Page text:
Health Care Voters May Surprise Us

Health Care Voters May Surprise Us
AP Photo/Mark Humphrey
Health Care Voters May Surprise Us
AP Photo/Mark Humphrey
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In the heated tribalism of modern American politics, one issue transcends entrenched political divides: health care.

A new public opinion survey by RealClear Opinion Research measured voter attitudes about this pivotal issue. Respondents identified health care as a top issue, with 62% rating it the most or second most important issue facing the future of America. Health costs burden nearly half the survey’s respondents, hitting Republicans and Democrats alike. Although 72% of people in the poll feel they get excellent or good care, almost as many feel the system is broken or not working well.

But voter attitudes towards sweeping reform proposals like “Medicare for All” do not reveal the whole story when it comes to health care priorities. Because all voters eventually become health care consumers, it's worth looking beyond their opinions on health care issues to determine how they feel and behave as individual health care consumers. How do those individual feelings and behaviors relate to voting patterns and political engagement? The answers may shed new light on how to reach voters on health care issues.

As it turns out, what kind of health care consumer you are may have more to do with your age, education, and overall outlook, than with who you vote for or your political ideology.

Delving into the RealClear Opinion Research polls results, four distinct health care consumer types emerge, based on a combination of factors relating to levels of health care satisfaction, engagement, and propensity to research costs and options. The four groups can be plotted along two axes: satisfaction with health care and propensity to shop in a health care context (or engage with health care decisions).

Although there are nuanced demographic differences within the groups, for the most part political affiliation is consistent. That is, these groupings had little to do with party breakdown. The real differences emerge along dimensions of empowerment and engagement with the health care system, and ideological priorities for the future of health care, such as lowering costs versus ensuring universal access to care or protecting vulnerable people in the health care context.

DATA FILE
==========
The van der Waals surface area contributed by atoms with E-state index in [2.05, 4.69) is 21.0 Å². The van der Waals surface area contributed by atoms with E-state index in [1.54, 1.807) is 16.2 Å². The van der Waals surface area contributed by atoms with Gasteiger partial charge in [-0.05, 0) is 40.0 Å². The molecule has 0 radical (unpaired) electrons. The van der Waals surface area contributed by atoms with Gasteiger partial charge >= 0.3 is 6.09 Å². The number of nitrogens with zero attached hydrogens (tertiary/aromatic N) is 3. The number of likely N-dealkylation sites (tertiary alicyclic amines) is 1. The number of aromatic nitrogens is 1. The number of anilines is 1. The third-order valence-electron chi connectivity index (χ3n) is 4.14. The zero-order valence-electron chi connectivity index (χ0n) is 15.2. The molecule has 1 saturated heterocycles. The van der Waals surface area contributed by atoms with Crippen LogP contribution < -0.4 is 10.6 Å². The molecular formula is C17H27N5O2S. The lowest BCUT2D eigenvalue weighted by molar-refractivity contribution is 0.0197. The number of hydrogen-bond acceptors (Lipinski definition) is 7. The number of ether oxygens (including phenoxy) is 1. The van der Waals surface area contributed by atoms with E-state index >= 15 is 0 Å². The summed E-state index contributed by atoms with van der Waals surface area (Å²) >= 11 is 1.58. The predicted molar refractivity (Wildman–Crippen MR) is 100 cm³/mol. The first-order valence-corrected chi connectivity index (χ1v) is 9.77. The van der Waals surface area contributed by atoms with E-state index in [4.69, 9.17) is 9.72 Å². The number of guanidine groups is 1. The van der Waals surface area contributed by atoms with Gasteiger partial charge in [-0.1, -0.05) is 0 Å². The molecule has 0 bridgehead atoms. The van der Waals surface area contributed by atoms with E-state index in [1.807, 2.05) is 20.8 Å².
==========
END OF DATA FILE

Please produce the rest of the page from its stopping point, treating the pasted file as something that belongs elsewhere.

Satisfied and Savvy (24%)

Satisfied and Savvy are contented shoppers. As health care consumers, they are generally happy with the quality and value of health care they receive. They make sure they get what they need by engaging in their health care decisions, paying close attention to their health care costs, comparing options and checking prices before getting health care services, and researching their doctors online. This group was least likely to prioritize lowering health care costs as the most pressing issue facing health care, though almost half of them reported feeling burdened by health care costs. They are the most likely to assume others get good health care (55%), mirroring their own satisfaction.

This group was also the most educated and wealthiest, and nearly two-thirds (64%) white. Millennials comprise 32%, whereas people 65 and over were just 13% of this group.

Satisfied and Savvy consumers are not just engaged with their health care, they are also the most politically engaged of all segments – almost twice as likely to be engaged as the least-engaged group, and most likely to feel the country is on the right track. Politically, they are more likely to be affiliated with one of the two major parties: 43% identifies as Democrats, 31% as Republican, and only 14% as Independents. Looking ahead to 2020, this political engagement translates into stronger support for leading Democratic contenders. For example, 48% of this group is certain or likely to vote for Joe Biden, double the support from his weakest segment.

Despite relative health care satisfaction, this group was least likely to oppose Medicare for All reforms, and most likely to feel people should not lose health insurance when they leave a job. Reform proposals that protect or enhance health insurance portability may especially resonate.

This group actively and effectively navigates the health care system, generally to their benefit. They are engaged politically, and open to changes to the system. They are likely to be open-minded to new health care models, having mastered their way in the current one.

Skeptical and Searching (19%)

Like the Satisfied and Savvy group, the Skeptical and Searching group is highly engaged in their health care decisions. They are also active and cost-conscious health care shoppers, researching options and paying close attention to their health costs. But, unlike the first group of shoppers, they are not particularly satisfied with the status quo. They are most likely (68%) to report feeling burdened by health care costs, and are more than twice as likely to feel burdened than the least burdened group. Not surprisingly, lowering health care costs was this group’s most pressing concern for the future of health care. They were also most likely to be concerned with making sure all Americans have access to health care. They were the least likely to assume others’ care is good (21%); if their own health care is bad, perhaps they assume no one else’s could be better.

Demographically, this group has the largest concentration of millennials (33%), and the lowest representation of older Americans (7%). Nearly three-quarters of this group was white, and they were least likely (11%) to report annual income over $100,000.